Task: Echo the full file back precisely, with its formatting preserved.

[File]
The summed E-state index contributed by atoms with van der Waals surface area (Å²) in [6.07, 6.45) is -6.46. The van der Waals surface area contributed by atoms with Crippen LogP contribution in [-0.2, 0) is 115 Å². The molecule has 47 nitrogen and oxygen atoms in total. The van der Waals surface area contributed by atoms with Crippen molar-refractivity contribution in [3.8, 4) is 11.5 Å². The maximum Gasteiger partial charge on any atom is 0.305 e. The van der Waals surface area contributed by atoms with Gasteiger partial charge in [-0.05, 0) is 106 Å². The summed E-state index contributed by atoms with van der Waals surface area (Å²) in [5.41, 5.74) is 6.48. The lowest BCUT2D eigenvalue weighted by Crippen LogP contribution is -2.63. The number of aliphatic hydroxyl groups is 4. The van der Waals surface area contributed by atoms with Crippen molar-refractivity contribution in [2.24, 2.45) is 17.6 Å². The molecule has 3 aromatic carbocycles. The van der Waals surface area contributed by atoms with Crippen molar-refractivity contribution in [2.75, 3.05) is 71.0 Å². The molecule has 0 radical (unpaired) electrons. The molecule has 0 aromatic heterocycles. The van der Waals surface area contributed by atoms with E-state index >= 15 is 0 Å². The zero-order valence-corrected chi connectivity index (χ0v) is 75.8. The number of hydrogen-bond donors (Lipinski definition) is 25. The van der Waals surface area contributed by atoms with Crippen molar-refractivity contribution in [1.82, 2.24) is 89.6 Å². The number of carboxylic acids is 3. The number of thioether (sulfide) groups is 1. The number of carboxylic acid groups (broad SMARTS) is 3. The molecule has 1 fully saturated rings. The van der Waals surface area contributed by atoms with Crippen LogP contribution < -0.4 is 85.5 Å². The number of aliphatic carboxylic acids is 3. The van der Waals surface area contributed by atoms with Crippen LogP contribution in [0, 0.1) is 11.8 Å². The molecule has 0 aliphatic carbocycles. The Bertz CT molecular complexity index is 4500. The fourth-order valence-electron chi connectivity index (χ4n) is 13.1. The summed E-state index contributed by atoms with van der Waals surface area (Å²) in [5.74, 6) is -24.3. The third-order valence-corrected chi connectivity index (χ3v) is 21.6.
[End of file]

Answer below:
The summed E-state index contributed by atoms with van der Waals surface area (Å²) in [6.07, 6.45) is -6.46. The van der Waals surface area contributed by atoms with Crippen LogP contribution in [-0.2, 0) is 115 Å². The molecule has 47 nitrogen and oxygen atoms in total. The van der Waals surface area contributed by atoms with Crippen molar-refractivity contribution in [3.8, 4) is 11.5 Å². The maximum Gasteiger partial charge on any atom is 0.305 e. The van der Waals surface area contributed by atoms with Gasteiger partial charge in [-0.05, 0) is 106 Å². The summed E-state index contributed by atoms with van der Waals surface area (Å²) in [5.41, 5.74) is 6.48. The lowest BCUT2D eigenvalue weighted by Crippen LogP contribution is -2.63. The number of aliphatic hydroxyl groups is 4. The van der Waals surface area contributed by atoms with Crippen molar-refractivity contribution in [2.24, 2.45) is 17.6 Å². The molecule has 3 aromatic carbocycles. The van der Waals surface area contributed by atoms with Crippen molar-refractivity contribution in [2.75, 3.05) is 71.0 Å². The molecule has 0 radical (unpaired) electrons. The molecule has 0 aromatic heterocycles. The van der Waals surface area contributed by atoms with E-state index >= 15 is 0 Å². The zero-order valence-corrected chi connectivity index (χ0v) is 75.8. The number of hydrogen-bond donors (Lipinski definition) is 25. The van der Waals surface area contributed by atoms with Crippen molar-refractivity contribution in [1.82, 2.24) is 89.6 Å². The number of carboxylic acids is 3. The number of thioether (sulfide) groups is 1. The number of carboxylic acid groups (broad SMARTS) is 3. The molecule has 1 fully saturated rings. The van der Waals surface area contributed by atoms with Crippen LogP contribution < -0.4 is 85.5 Å². The number of aliphatic carboxylic acids is 3. The van der Waals surface area contributed by atoms with Crippen LogP contribution in [0, 0.1) is 11.8 Å². The molecule has 0 aliphatic carbocycles. The Bertz CT molecular complexity index is 4500. The fourth-order valence-electron chi connectivity index (χ4n) is 13.1. The summed E-state index contributed by atoms with van der Waals surface area (Å²) in [5.74, 6) is -24.3. The third-order valence-corrected chi connectivity index (χ3v) is 21.6.